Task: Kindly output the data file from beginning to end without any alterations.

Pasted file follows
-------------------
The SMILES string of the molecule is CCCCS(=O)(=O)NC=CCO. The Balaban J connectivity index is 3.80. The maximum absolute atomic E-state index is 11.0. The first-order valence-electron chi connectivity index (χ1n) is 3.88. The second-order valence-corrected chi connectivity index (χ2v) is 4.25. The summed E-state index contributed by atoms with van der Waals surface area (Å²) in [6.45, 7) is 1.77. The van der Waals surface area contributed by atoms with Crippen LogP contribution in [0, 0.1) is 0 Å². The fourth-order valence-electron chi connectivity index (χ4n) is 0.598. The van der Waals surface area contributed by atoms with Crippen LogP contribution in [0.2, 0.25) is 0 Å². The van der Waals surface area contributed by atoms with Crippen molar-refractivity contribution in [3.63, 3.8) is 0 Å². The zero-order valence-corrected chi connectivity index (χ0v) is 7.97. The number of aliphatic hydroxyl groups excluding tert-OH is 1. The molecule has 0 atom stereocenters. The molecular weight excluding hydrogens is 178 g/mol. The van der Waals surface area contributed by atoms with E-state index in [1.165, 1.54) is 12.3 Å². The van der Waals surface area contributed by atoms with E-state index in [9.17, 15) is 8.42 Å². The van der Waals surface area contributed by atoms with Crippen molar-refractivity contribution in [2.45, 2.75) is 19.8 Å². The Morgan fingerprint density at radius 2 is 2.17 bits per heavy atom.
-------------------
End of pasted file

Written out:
The SMILES string of the molecule is CCCCS(=O)(=O)NC=CCO. The Balaban J connectivity index is 3.80. The maximum absolute atomic E-state index is 11.0. The first-order valence-electron chi connectivity index (χ1n) is 3.88. The second-order valence-corrected chi connectivity index (χ2v) is 4.25. The summed E-state index contributed by atoms with van der Waals surface area (Å²) in [6.45, 7) is 1.77. The van der Waals surface area contributed by atoms with Crippen LogP contribution in [0, 0.1) is 0 Å². The fourth-order valence-electron chi connectivity index (χ4n) is 0.598. The van der Waals surface area contributed by atoms with Crippen LogP contribution in [0.2, 0.25) is 0 Å². The van der Waals surface area contributed by atoms with Crippen molar-refractivity contribution in [3.63, 3.8) is 0 Å². The zero-order valence-corrected chi connectivity index (χ0v) is 7.97. The number of aliphatic hydroxyl groups excluding tert-OH is 1. The molecule has 0 atom stereocenters. The molecular weight excluding hydrogens is 178 g/mol. The van der Waals surface area contributed by atoms with E-state index in [1.165, 1.54) is 12.3 Å². The van der Waals surface area contributed by atoms with E-state index in [9.17, 15) is 8.42 Å². The van der Waals surface area contributed by atoms with Crippen molar-refractivity contribution in [2.45, 2.75) is 19.8 Å². The Morgan fingerprint density at radius 2 is 2.17 bits per heavy atom.